Presently, Ireland is spending 40% more than the EU average on pharmaceutical drugs each year. Our attitudes and reliance on over the counter drugs and prescription medication has been brought into question, most recently with a controversial documentary by RTE entitled “Medication Nation”. As a young person in Ireland who takes medication every day I felt compelled to write a response of some sort. I find that whenever this topic is brought up, one thing is always mentioned and that is the use of medication to treat mental health disorders. And that is what I want to focus on, in particular, antidepressants and the stigma attached to them which is still prevalent in Ireland 2017. Now this blog post is not about the documentary exactly because I know I am neither qualified nor educated enough to discuss this topic. I also know I cannot speak for everyone and everything I write about is based solely upon my own experiences.
For many of us, medication is vital when it comes to improving our emotional wellbeing yet it is still stigmatised in Irish society and we are often encouraged to take alternative, non-medical routes. Saying that people should just go and talk to a counsellor is ignorant. Plain and simple. Counselling does not work for everyone. It is not available to everyone. So please get off your fucking high horse. I for one am tired of this stigma that is always accompanied by a stench of superiority. I am tired of people always expecting me to be ashamed that I take medication for my mental wellbeing. I am tired of feeling ashamed for taking this medication. And I am pissed off that people will continue to dismiss this medication in favour of counselling.
I’ve been taking medication for depression since I was 17. I am neither ashamed nor afraid to share this information anymore. On the same day my doctor told me I was suffering from depression (more on that here) I was given a prescription for Prozac and placed on a waiting list to see a counsellor. Emphasis on waiting list. Fortunately for me I only had to wait six weeks before I could begin meeting a youth counsellor weekly and sometimes bi-weekly. I will hands up say that these meetings were paramount when it came to understanding what was going on inside my head. As my doctor explained, there wasn’t one triggering factor connected to my depression. I was not involved in any toxic relationships. I was not being bullied or abused. I did not have financial problems or problems at home. I’ve never really experienced grief either. There wasn’t one thing in my life I could work on removing or changing to help make me better. For me it was genetics – there is a serotonin deficiency in my family and I inherited it. So for me, counselling was about understanding the destructive thought patterns I had developed. It was about learning self-love and self-appreciation and respect for myself. It helped, of course, but it has never been enough.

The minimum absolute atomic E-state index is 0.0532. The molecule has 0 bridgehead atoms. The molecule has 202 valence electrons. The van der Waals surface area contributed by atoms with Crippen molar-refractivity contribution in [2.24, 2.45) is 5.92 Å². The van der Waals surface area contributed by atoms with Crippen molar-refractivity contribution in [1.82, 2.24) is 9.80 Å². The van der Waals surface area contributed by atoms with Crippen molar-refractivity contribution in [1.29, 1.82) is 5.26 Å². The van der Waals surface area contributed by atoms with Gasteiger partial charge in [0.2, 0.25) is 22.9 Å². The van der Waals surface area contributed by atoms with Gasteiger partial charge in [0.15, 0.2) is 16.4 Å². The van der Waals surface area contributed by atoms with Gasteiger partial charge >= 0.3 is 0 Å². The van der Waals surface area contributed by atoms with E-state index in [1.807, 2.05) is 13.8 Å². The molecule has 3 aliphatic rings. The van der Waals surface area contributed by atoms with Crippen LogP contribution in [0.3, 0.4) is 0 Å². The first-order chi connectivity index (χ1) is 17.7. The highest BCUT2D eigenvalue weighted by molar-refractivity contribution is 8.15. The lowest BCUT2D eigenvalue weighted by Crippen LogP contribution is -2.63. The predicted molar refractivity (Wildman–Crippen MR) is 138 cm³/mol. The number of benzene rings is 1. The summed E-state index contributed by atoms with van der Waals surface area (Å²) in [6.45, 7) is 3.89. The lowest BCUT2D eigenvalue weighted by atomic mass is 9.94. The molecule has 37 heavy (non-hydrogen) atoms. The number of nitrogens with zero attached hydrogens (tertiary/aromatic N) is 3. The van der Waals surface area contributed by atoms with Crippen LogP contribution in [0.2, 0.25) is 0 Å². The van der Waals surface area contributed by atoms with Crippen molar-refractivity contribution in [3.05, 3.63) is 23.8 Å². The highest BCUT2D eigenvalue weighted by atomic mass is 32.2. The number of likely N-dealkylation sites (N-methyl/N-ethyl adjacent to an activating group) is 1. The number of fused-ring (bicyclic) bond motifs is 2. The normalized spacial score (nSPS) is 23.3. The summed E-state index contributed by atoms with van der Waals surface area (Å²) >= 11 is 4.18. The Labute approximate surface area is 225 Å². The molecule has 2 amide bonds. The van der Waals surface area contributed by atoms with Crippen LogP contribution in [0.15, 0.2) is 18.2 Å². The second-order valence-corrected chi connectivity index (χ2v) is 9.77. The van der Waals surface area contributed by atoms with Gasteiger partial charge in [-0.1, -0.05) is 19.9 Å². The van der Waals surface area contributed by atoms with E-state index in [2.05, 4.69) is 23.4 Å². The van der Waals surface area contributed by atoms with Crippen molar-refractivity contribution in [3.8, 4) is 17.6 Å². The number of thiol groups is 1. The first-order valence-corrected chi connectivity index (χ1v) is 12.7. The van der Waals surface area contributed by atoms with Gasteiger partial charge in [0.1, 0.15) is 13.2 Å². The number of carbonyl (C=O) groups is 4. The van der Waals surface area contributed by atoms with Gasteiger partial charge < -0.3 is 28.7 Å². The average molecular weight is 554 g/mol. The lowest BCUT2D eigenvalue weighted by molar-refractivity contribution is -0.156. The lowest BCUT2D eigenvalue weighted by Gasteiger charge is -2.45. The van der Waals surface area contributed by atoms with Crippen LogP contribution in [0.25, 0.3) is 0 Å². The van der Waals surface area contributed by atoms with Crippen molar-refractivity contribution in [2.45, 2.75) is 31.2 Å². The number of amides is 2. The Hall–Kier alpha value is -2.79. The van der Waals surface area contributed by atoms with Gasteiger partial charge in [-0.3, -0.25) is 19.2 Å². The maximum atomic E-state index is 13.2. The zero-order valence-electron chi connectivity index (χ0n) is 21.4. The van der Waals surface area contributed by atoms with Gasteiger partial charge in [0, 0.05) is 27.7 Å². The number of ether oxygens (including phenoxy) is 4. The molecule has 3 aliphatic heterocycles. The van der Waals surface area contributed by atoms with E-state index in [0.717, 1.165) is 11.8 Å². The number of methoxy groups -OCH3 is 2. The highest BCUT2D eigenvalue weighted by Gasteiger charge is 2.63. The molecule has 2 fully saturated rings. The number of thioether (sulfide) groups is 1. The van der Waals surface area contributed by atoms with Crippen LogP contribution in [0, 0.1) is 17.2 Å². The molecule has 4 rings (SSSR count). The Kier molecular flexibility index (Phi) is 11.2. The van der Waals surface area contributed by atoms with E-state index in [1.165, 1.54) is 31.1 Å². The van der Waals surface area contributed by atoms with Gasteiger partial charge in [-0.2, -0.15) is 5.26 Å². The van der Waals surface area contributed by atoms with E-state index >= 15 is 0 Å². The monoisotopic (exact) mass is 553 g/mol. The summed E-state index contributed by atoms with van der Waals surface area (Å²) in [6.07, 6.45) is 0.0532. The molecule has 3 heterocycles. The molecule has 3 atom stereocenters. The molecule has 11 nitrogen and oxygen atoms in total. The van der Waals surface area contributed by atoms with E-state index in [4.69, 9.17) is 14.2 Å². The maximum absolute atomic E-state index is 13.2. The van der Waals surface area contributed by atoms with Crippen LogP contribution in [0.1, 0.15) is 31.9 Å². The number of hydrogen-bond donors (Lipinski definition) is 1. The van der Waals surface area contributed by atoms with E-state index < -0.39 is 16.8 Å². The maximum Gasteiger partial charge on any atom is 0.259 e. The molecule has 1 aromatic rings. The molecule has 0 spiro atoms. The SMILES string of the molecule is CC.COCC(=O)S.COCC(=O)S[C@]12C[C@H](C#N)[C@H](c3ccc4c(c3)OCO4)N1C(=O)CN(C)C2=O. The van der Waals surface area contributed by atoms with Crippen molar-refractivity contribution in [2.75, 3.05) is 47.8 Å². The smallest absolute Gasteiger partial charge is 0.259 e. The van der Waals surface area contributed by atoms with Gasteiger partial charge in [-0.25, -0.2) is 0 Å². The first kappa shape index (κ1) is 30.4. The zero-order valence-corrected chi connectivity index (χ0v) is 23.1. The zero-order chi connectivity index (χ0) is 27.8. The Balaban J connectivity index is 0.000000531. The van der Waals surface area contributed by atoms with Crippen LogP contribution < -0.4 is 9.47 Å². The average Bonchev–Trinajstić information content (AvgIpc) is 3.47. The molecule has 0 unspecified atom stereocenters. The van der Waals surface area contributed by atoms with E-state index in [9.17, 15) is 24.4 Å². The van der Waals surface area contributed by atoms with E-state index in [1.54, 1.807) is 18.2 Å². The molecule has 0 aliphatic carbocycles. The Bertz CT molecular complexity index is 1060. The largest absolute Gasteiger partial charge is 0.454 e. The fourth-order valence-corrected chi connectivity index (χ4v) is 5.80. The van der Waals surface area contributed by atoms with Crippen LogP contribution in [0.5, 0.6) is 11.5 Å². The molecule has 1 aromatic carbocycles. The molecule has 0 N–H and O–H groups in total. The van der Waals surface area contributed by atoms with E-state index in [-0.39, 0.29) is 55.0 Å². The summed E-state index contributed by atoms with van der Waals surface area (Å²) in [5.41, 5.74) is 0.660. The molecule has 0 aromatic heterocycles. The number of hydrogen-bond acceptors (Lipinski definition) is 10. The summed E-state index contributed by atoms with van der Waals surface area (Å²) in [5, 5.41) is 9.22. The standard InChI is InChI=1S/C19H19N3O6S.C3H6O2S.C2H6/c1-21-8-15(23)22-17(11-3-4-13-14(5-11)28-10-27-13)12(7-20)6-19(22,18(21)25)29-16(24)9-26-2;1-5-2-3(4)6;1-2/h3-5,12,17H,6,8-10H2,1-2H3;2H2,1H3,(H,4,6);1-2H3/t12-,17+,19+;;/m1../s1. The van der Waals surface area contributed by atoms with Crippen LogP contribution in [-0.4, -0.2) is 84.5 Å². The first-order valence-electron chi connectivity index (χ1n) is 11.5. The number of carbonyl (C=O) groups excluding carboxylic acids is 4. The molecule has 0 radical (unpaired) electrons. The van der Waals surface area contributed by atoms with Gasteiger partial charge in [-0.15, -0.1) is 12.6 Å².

To date, I have spoken to 6 different counsellors and my experience with every one of them has been different. Their perception of me is always different. Two requested that I stay with them for longer than is generally prescribed via a public service while another told me he felt there was nothing more he could teach me. I also had trouble when I sought help with a local public service. The first counsellor I met there was worried I needed more help than the service could offer so she forwarded me on to her colleague for a second opinion. After that meeting the second counsellor told me I was in fact not bad enough for their service. And that was that. I was on my own again. Two completely different opinions on my mental wellbeing in the space of 8 days. Having spoken to many other people, I know I’m not the only one to face similar barriers. And I tried the private route too but it was no different. Also, the cost alone of one 1 hour service left me feeling so guilty for my parents that it was practically counter active.
But as I said before, my depression is primarily the result of a chemical imbalance so the best course of action for me has always been medication. It is the one thing that has remained constant in my treatment. Of course, like most medication, there are side effects. My first week on Prozac left me with the shakes. I remember sitting on my hands in school hoping nobody would notice or question it but these side effects disappeared after a few days. My first week on Mirtazapine was a bit more intense and it left me with severe suicidal thoughts before the benefits started to kick in. But I knew all this would happen. I always read the leaflets from cover to cover before I take anything. On both occasions I was closely monitored by my parents and when it came to switching to Mirtazapine my whole family came on board. My university was also extremely considerate and respectful of my situation at that time. At all times, I am monitored by my GP. And I am getting better.
So yes, Ireland is consuming more medication than the rest of Europe but I wish our national broadcaster would invest more in exploring why Irish people are relying on them rather than criticising people for taking medication. Ireland has one of the highest rates of suicide, especially amongst youths, in Europe. It is so important that we have open conversations about our mental wellbeing and that we learn and accept that there are many ways to treat these disorders. For some people it is medication, for others it is counselling and often it is a mixture of both. All of these options should be respected equally.